Alice's letters and the diary she kept during the years of her marriage between 1889 and 1920 are a full and valuable record of the lives of her and her family.

Her daughter[edit]

At the beginning of World War I, Carice Elgar trained in First Aid, then from 1915 did translation work for the Government Censorship Department.[12]

The month before Alice died, Carice returned home from a holiday in Mürren, having met there a Surrey farmer older than she was named Samuel Blake. Her mother sensed a secret, but Carice did not tell her.[17] A year later, with her father's consent, they became engaged.[18] They were married in January 1922 and she took the name Carice Elgar Blake.[19] They had no children.

After her mother died Carice devoted herself to supporting her father. After the death of her father in 1934 she played a part in the formation of the Elgar Birthplace Trust. Samuel Blake died in 1939, and Carice died in Bristol on 16 July 1970. Her funeral was at St. Wulstan's Church in Little Malvern, where her parents were buried, and there was a memorial service for her at Farm Street Church in Mount Street, London W1 on 30 July.[20]



Poems by Alice set to music by Elgar:

  • "The Wind at Dawn", song (1888), poem written in 1880[21]
  • "Afar, amidst the sunny Isles", alternate poem by Alice to fit the music of "My Love Dwelt in a Northern Land", when Andrew Lang refused permission for his poem to be used: but Lang later changed his mind and Alice's words were not used[22]
  • "Im Norden, wo mein Lieb gewohnt", German words to "My Love Dwelt in a Northern Land"[23]
  • "O Happy Eyes", part-song SATB, Op.18 No.1 (1890)
  • "A spear, a sword", unpublished song (1892)[24]
  • "Mill-wheel Songs", two unpublished songs (1892)[25]
    • 1. "Winter"; 2. "May (a rhapsody)"
  • "The Snow", part-song SSA acc. 2 violins and piano, Op. 26 No.1 (1894). Winter from her poem Isabel Trevithoe.[26]
  • "Fly, Singing Bird", part-song SSA acc. 2 violins and piano, Op. 26 No.2 (1894). Spring from her poem Isabel Trevithoe.[27]
  • From the Bavarian Highlands, six choral songs SATB and orchestra, Op. 27 (1896). Alice also gave the songs their German subtitles.
    • 1. "The Dance (Sonnenbichl)"; 2. "False Love (Wamberg)"; 3. "Lullaby (In Hammersbach)"; 4. "Aspiration (Bei Sankt Anton)"; 5. "On the Alm 'True Love' (Hoch Alp)"; 6. "The Marksmen (Bei Murnau)"
  • "Love alone will stay", song, (1898). Later in Sea Pictures, Op. 37 as In Haven (Capri)
  • "A Christmas Greeting", carol for 2 sopranos, male chorus ad lib, 2 violins and piano, Op. 52, (1907)
  • "The King's Way", song (1910)


  • Isabel Trevithoe, a poem by C. A. R., (The Charing Cross Publishing Co., 1879)
  • Marchcroft Manor, a novel (2 vols.), (Remington & Co., New Bond St., London, 1882)[21][28]
  • Stories in the magazine Home Chimes[29][30]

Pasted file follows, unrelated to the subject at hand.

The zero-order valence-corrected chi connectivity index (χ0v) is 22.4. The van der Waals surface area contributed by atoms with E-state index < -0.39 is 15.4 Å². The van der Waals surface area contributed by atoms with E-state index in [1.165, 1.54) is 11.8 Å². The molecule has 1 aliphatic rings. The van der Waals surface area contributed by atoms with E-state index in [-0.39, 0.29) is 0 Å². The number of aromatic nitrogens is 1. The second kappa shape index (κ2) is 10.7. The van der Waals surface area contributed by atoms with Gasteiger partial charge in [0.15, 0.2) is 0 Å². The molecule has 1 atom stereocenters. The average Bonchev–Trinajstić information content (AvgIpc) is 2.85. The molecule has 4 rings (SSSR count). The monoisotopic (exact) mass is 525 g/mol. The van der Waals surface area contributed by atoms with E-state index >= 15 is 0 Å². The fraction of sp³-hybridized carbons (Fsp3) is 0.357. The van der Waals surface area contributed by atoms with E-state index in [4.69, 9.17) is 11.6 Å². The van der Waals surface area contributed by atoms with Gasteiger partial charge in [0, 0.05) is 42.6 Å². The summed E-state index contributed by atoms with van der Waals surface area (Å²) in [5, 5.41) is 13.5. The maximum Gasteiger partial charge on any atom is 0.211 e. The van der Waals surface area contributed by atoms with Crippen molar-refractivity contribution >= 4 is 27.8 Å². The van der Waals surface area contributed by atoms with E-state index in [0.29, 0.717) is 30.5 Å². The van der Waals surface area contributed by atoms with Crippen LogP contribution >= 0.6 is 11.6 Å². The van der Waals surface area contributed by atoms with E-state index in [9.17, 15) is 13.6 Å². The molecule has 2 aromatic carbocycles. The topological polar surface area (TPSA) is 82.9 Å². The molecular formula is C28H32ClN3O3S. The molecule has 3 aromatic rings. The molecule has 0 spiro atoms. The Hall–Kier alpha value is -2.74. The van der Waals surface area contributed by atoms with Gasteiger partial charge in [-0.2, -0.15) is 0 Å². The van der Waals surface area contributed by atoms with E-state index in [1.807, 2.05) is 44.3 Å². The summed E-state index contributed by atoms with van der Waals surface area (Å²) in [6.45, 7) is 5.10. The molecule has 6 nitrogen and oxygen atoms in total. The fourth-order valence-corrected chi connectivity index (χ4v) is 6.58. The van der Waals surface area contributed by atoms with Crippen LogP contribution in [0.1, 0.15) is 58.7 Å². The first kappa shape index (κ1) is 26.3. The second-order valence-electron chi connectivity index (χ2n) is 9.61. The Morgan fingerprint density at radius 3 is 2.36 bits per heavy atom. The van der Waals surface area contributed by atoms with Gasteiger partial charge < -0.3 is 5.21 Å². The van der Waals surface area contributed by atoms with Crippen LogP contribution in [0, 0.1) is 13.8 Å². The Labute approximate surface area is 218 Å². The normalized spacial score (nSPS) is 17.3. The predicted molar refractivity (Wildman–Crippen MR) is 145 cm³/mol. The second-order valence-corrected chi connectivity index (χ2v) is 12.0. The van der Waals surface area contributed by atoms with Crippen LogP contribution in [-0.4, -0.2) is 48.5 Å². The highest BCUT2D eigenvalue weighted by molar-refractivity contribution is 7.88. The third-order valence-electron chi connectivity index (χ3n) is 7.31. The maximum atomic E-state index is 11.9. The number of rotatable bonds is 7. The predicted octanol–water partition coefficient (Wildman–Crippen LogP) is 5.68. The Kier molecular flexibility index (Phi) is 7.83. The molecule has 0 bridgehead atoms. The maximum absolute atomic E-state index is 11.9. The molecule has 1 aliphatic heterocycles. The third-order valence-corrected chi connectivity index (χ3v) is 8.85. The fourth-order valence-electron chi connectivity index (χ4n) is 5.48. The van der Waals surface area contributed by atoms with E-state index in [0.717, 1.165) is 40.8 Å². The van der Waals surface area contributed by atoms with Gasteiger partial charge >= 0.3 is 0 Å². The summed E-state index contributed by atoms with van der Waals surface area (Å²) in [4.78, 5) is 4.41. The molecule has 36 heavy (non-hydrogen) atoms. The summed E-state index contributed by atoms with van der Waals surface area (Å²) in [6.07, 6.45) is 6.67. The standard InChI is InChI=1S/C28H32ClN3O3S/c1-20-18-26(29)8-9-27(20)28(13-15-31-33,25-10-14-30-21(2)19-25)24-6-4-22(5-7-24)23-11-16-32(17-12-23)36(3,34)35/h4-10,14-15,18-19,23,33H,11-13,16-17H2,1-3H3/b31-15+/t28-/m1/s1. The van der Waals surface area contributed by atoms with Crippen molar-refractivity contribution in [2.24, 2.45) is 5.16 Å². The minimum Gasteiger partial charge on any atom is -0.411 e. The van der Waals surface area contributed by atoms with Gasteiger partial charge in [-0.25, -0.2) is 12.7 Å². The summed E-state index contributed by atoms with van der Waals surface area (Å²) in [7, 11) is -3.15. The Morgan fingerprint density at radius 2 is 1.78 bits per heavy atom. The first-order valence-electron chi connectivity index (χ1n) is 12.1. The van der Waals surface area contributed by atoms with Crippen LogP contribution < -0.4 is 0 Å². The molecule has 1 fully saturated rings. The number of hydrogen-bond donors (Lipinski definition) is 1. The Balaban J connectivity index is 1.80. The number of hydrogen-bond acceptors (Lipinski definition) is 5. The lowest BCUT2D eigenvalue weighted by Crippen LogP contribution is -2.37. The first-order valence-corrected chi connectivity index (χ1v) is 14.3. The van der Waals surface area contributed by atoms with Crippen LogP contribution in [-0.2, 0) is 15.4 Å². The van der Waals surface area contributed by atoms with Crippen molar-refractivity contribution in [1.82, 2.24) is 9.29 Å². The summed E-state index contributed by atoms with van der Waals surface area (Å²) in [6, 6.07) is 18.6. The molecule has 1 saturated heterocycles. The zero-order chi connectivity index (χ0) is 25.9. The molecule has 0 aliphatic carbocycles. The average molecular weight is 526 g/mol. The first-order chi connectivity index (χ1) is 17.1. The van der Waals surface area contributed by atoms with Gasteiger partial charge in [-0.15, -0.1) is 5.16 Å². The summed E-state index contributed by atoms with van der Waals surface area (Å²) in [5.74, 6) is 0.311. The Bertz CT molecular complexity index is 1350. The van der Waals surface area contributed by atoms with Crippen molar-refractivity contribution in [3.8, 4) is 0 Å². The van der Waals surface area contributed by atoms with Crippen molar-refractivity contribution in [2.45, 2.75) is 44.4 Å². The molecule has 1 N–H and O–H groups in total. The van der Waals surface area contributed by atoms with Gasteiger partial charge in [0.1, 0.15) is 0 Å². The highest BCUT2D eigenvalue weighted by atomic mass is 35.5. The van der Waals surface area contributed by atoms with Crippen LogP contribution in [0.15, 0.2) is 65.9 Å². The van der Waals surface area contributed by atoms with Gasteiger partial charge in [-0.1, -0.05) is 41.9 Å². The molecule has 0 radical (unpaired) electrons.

• Dear little ship, go forth, a poem, dedicated "To Carice"[31]



Dedicated by Edward Elgar to Alice

  • "Through the Long Days", song, Op.16 No.2 (1887) – written on one of the first printed copies was 'Miss Roberts from Edward Elgar, Mar.21 1887'[34]
  • "Liebesgruss" (Salut d'Amour), violin and piano, Op.12, inscribed "à Carice" (1888)
  • "Liebesahnung", violin and piano, later published as "Mot d'Amour", Op.13 No.1 (1889)
  • "Love", part-song SATB, Op.18 No.2 (1890)
  • Variation I of the Enigma Variations, Op.36 bears the initials "C.A.E." (1898)


  1. ^ Alice's uncle General Robert Napier Raikes had the same name as his father (Alice's grandfather) Rev. Robert Napier Raikes (1783–1851)
  2. ^ a b Powell, p. 1.
  3. ^ The soprano Antonia Kufferath (Mrs Edward Speyer) was the daughter of Ferdinand Kufferath, and Elgar dedicated one of his songs Speak, Music! to her
  4. ^ Moore, p. 115.
  5. ^ McVeagh, Diana, "Mrs Edward Elgar", The Musical Times, February 1984, pp. 76–78.
  6. ^ Kennedy, p. 24.
  7. ^ Young, Alice Elgar, p. 100.
  8. ^ Kennedy, p. 26.
  9. ^ 'Carice' was compounded from her mother's names 'Caroline' and 'Alice'
  10. ^ Kennedy, p. 31.
  11. ^ Kennedy, p. 115.
  12. ^ a b Young, p. 175.
  13. ^ Reed, pp. 66–7.
  14. ^ Moore, pp. 750–1.
  15. ^ Reed, p. 67.
  16. ^ Moore, p. 754.
  17. ^ Moore, p.751.
  18. ^ Moore, p. 758.
  19. ^ Kennedy, p. 247.
  20. ^ The Times obituary and deaths, 17 July 1970
  21. ^ a b Moore, p. 125.
  22. ^ Young, Alice Elgar, p. 102.
  23. ^ Porte, p. 206.
  24. ^ Kennedy, p. 281.
  25. ^ Moore, p. 168.
  26. ^ Moore, p. 181.
  27. ^ Moore, p. 182.
  28. ^ Mc Veagh, Mrs. Edward Elgar
  29. ^ Young, Elgar O.M., p. 59.
  30. ^ Home Chimes was published 1884–1894 by Richard Willoughby, London, price 1/-. It was a (first weekly, then monthly) miscellany, mostly fiction by little-known authors. It serialised Jerome K. Jerome's "Three Men in a Boat," 1888–1889, and published "Man Size in Marble" by E. Nesbit. See Magazine Data File
  31. ^ Moore Elgar: A Life in Photographs, p. 51.
  32. ^ Young, Elgar O.M., p. 58.
  33. ^ Young, Elgar O.M., p. 72.
  34. ^ Moore, p. 119.


  • Kennedy, Michael (1987). Portrait of Elgar (Third ed.). Oxford: Clarendon Press. ISBN 0-19-284017-7.
  • McVeagh, Diana (1984). Mrs. Edward Elgar. The Musical Times, Vol.125, No.1692
  • Moore, Jerrold N. (1984). Edward Elgar: a Creative Life. Oxford: Oxford University Press. ISBN 0-19-315447-1.
  • Moore, Jerrold N. (1972). Elgar: A Life in Photographs. Oxford: Oxford University Press. ISBN 0-19-315425-0.
  • Porte, J. F. (1921). Sir Edward Elgar. London: Kegan Paul, Trench, Turner & Co. Ltd.
  • Powell, Mrs. Richard C.('Dorabella') (1947). Edward Elgar: Memories of a Variation (Second ed.). London: Oxford University Press.
  • Reed, William H (1989). Elgar as I knew him. Oxford: Oxford University Press. ISBN 0-19-282257-8.
  • Young, Percy M. (1978). Alice Elgar: enigma of a Victorian lady. London: Dobson. ISBN 0-234-77482-7.
  • Young, Percy M. (1973). Elgar O.M.: a study of a musician. London: Collins. OCLC 869820.
  • Obituary in The Times, 8 April 1920
  • The Late Lady Elgar, The Musical Times, Vol.61, No.927 (1 May 1920) p. 331